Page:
CM . . .
. Volume XVIII Number 1. . . .September 2, 2011
Wildcat Run. (Orca Echoes).
Sonya Spreen Bates. Illustrated by Kasia Charko.
Victoria, BC: Orca, 2011.
56 pp., pbk., $6.95.
Grades 1-3 / Ages 6-8.
Review by Laura Dick.
Reviewed from Advance Reading Copy.
Tommy rounded the bend, his skis pointed together in a snowplow and his arms sticking straight out like a scarecrow's. His face looked like a comic-book character. His eyes bugged out, and his mouth was shaped in an O. He bumped through the dip, whirled his arms around like a windmill and fell.
Jake started up the hill toward him.
"I'm all right," said Tommy, sitting up. One of his skis has come off, and the other one stuck out sideways at an awkward angle. Jake snapped the clasp open, and Tommy struggled to his feet. His boots sank into the soft snow at the edge of the run.
"Did you see how fast I was going?" Tommy asked Jake, his eyes shining.
"Yeah, you were going fast all right," Jake said. He winked at Lexie. He thought Tommy had been going pretty slow, compared to him.
"You were racing," said Lexie.
Jake looked around for Tommy's other ski. He spotted it in the trees not far away. "There's your ski. I'll get it," he said.
Jake slid down the little slope and snowplowed to a stop. Reaching down to pick up the ski, something caught his eye. All around him the snow was smooth, untouched except for the tracks his skis had just made. But on the other side of the tree was a set of prints that sent a chill up his spine. Paw prints. And they were big. As big as Jake's hand.
Wildcat Run, by Sonya Spreen Bates, is the third in a series of books featuring Jake, Tommy and Lexie, three young friends who love to get into adventures together. This time they are on a ski trip in the mountains. Skiing on their own at the end of a long day, the kids head up the hill on the ski lift intending to take one last run on Easy Street, one of the beginner hills. Jake and Lexie are eager to tackle something bigger, but Tommy, Jake's younger brother, always slows them down. If it wasn't for Tommy, they could try one of the harder runs. On this day, however, they are alone with no parents to stop them, and so Jake and Lexie talk Tommy into going down Wildcat Run, not Easy Street. They are not far down the hill when disaster strikes, and Tommy skies off the track and loses his skis. They are stranded on the mountain with dark rapidly approaching. To make matters worse, there is a wild animal in the bushes, watching them. Is it a lost dog, or is it the cougar they have been warned about?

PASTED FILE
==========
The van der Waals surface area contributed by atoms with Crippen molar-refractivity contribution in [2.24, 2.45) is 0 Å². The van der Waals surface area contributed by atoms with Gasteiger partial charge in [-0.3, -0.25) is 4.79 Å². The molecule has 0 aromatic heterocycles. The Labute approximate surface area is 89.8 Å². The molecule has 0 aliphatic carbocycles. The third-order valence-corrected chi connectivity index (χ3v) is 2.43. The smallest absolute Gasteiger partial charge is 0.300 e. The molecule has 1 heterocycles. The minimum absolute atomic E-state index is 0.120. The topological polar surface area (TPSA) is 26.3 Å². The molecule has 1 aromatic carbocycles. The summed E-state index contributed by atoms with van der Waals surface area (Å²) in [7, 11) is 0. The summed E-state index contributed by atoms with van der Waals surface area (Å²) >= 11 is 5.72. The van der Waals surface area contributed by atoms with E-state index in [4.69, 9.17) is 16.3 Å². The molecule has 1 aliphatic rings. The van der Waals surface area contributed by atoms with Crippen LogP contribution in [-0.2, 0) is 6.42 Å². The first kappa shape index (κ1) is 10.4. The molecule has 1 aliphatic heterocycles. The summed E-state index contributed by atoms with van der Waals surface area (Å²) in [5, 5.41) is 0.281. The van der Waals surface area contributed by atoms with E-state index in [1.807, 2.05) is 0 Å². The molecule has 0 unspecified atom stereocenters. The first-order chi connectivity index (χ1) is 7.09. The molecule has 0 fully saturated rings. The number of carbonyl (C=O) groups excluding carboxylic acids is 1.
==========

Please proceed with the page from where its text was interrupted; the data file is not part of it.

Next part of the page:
This "Orca Echoes" title is well-written and will definitely appeal to the intended age group. The story is believable, and suspense and tension heighten as the dark closes in on the kids on the hill. The children make some good decisions about keeping safe on the mountain when they get stuck, and, most importantly, they are active participants in their own rescue -- they don't sit helplessly waiting for rescuers to come to them. They build a shelter and figure out how to keep themselves warm. Young readers will admire Jake, Lexie and Tommy's tenacity, teamwork and adventurous spirit and look forward to reading about more of their adventures in future books by Bates.
Laura Dick is trying to raise four teenagers while attempting to maintain her sanity. She escapes to work as a librarian at a large public library in Southwestern Ontario.
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